Premier pushes international-student plan
University as a backdrop on Tuesday, Sept. 20, Premier Christy Clark unveiled another portion of her job creation plan, this time focused on education and training.
More specifically, the B.C. government has set a goal to increase the number of international students in the province by 50 per cent during the next four years.
The plan also calls for the creation of an international education council to build relationships in countries such as China, India and Brazil.
However, critics were quick to point out that an international education council is already in place.
In November 2008, the B.C. government announced the formation of the B.C. Council for International Education.
The 2008 announcement also described efforts to work with Ottawa to allow more international students to remain as permanent Canadian residents.
The premier said the plan is to enhance and leverage trade offices in foreign countries to help universities sell an international education.
When asked what makes the initiative different than what is already being done by universities around the province, Clark responded that many institutions are in competition with each other, while her plan will help them all co-ordinate.
“It’s going to be a much bigger marketing effort than any institution can do alone,” she said, adding she plans to do much of the sales job herself.
“We can’t sell what we have if we’re not there trying to open up those markets.”
Though she didn’t offer complete specific funding details — opting to wait until she unveils her entire jobs strategy today (Sept. 22) in Vancouver — Clark did hint at some new money in the plan.
The government said international students generate 22,000 jobs and bring in an estimated $1.25 billion to the B.C. economy.
From kindergarten to post-secondary and private language schools, B.C. is hosting 17,900 students from South Korea, 15,400 from China, 11,100 from Japan, 6,600 from Saudi Arabia and 5,500 from Brazil.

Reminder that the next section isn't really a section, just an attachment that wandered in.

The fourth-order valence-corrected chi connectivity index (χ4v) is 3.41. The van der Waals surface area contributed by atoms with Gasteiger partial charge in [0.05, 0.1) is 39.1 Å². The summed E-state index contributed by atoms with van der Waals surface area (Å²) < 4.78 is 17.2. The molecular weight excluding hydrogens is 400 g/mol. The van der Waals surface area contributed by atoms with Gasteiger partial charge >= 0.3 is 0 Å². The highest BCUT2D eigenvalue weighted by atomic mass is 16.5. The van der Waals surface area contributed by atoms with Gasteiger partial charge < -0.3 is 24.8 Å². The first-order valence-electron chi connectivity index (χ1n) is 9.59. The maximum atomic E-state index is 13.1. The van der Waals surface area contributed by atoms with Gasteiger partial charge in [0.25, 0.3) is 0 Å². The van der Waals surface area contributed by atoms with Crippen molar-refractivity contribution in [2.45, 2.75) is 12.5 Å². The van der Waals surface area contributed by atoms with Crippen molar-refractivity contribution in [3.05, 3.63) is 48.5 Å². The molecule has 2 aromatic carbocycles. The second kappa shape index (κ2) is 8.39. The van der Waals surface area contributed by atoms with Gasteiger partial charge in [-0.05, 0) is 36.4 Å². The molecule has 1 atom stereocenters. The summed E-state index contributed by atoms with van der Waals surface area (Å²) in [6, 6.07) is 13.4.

There are more than 1,500 international students attending TRU, bringing $88 million into the Kamloops and area economy.
The government also intends to create regional workforce tables for educators, industry and employers to develop regionally based skills-development programs and address local labour needs.
The province has pledged $15 million toward that part of the plan.
Clark said before any money gets doled out to a post-secondary institution, it needs to be based on the advice of the workforce table.
Another $6 million is being made available to help various industry sectors identify skills and workforce needs.
A full international education strategy is expected to be released later this year.
The plan failed to impress critics, including Kamloops-South Thompson NDP candidate Tom Friedman, who argued the plan lacks specifics.
“We don’t see any substance,” he said.
Friedman said that, as an instructor at TRU, he sees the value of international students for the community and as an economic driver.
“What is the province going to do to enhance this? That’s the question that I think the people at TRU are going to be asking,” he said.
Friedman noted the regional workforce table is an idea both the university’s faculty association and the NDP have been pushing for a decade.
As for Clark’s $15 million for skills development, Friedman criticized the amount as not being enough to address the issue.